I had the pleasant surprise this morning of browsing the shelves of an Angus and Robertson store in my hometown of Brisbane in Australia, and finding six copies of my book The Guide to Dan Brown's The Solomon Key (actually my wife saw them, I was looking at another book about 6 inches away and didn't notice them!). I hadn't realised that we had distribution in Australia - I asked at the counter and apparently Banyan Tree Books are distributing to bookstores here. So, if you're an Aussie and looking for a copy - there could well be one in your local bookstore!
The UK's Globe and Mail has an interesting story regarding Opus Dei's concern about how they would be portrayed in the upcoming movie version of The Da Vinci Code:
The New York hierarchy got only as far as an exchange of correspondence with Amy Pascal, chair of Sony's motion picture group (Ms. Pascal insisted Sony simply intended to put out a popcorn-popper movie that offended no one). But Father Dolan got further.
He took a trip to Hollywood and met two people whose names he'd been given by Mr. Levine, and one of them told him, "If someone gives you a lemon, make lemonade of it." And that piece of advice, said Father Dolan, altered his view of the situation.
He now saw the book and the coming film as a wonderful opportunity to talk to people about Opus Dei and explain what it really is about, and let them meet a real human being who belongs to the organization.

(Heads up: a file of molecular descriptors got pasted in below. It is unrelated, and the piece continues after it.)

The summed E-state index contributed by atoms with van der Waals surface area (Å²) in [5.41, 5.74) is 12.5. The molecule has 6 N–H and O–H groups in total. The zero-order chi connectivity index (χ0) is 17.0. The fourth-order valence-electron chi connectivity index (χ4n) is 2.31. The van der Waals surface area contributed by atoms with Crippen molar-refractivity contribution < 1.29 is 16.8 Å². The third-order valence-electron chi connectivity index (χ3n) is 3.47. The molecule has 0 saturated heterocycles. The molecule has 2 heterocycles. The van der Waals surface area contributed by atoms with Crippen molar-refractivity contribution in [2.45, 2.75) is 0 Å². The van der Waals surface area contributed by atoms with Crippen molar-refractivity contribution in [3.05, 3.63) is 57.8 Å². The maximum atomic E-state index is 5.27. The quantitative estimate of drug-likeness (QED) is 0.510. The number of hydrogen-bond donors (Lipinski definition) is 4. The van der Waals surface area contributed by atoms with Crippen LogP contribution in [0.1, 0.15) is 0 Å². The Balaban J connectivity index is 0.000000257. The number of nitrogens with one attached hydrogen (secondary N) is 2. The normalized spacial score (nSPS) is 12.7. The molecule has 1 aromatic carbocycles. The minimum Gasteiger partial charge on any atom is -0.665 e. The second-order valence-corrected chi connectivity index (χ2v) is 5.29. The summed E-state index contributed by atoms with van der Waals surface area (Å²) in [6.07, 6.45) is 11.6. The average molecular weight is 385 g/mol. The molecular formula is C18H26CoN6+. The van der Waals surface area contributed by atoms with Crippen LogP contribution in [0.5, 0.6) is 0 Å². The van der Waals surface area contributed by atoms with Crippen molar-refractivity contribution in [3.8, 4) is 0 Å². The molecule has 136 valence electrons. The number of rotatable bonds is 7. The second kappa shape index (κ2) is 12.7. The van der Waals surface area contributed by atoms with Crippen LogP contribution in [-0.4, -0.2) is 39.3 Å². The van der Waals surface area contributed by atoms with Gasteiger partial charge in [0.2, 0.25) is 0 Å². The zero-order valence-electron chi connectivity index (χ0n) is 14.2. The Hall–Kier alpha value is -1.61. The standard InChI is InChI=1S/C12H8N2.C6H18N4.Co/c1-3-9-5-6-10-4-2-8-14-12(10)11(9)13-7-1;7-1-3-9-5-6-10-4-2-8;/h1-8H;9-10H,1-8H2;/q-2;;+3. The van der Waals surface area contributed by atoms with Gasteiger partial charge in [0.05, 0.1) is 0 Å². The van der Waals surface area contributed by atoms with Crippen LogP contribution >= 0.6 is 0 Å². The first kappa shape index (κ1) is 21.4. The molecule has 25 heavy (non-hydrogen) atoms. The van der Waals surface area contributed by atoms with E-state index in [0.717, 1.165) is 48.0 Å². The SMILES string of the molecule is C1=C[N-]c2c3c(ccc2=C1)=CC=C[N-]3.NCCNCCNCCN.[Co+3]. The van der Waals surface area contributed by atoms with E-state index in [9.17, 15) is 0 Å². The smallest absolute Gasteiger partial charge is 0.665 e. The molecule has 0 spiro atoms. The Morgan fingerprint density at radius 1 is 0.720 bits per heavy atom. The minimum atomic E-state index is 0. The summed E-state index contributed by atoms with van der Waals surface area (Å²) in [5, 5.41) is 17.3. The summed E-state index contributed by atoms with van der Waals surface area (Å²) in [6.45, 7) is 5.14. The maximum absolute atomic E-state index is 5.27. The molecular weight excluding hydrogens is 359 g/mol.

Wonder whether we'll be hearing the same sentiments after the movie is released?
Gamespy is reporting that 2K Games has signed an exclusive worldwide deal with Sony Pictures to publish and distribute video games based on Sony's upcoming big screen adaptation of The Da Vinci Code. The games are currently in production at the development studio, The Collective. Both the movie and the game are expected to be released in May 2006.
Another Dan Brown related book is out, with the release of an unauthorised biography titled The Man Behind The Da Vinci Code, by Lisa Rogak. The official website has more details about the biography, including excerpts from the book. Worth checking the page for alone are the samples of Dan Brown singing, from his musician days (not really to my taste!). You can buy the book from US and UK.
TheBookseller.com has an article analysing the merits of the legal battle brewing between Dan Brown/Random House, and (two of) the authors of Holy Blood, Holy Grail (Michael Baigent and Richard Leigh). It's well worth the read, finishing with these comments:
Some 90% of cases like this settle before they go to full trial, but if Leigh and Baigent do succeed, the implications for Random House are grave. The claimants plan to press for an injunction stopping sales of Da Vinci and the UK release of the Sony/Columbia Pictures film scheduled for May 2006...The case would then go to a separate hearing to assess the level of damages, where Leigh and Baigant would seek "proper recognition" for their work, both in terms of acknowledgement and financial redress - most likely a notional royalty which could cost Random House millions.
Will be interesting to see how this one turns out - if Baigent and Leigh are successful, that will be almost front page news (stopping one of the biggest movies of the year).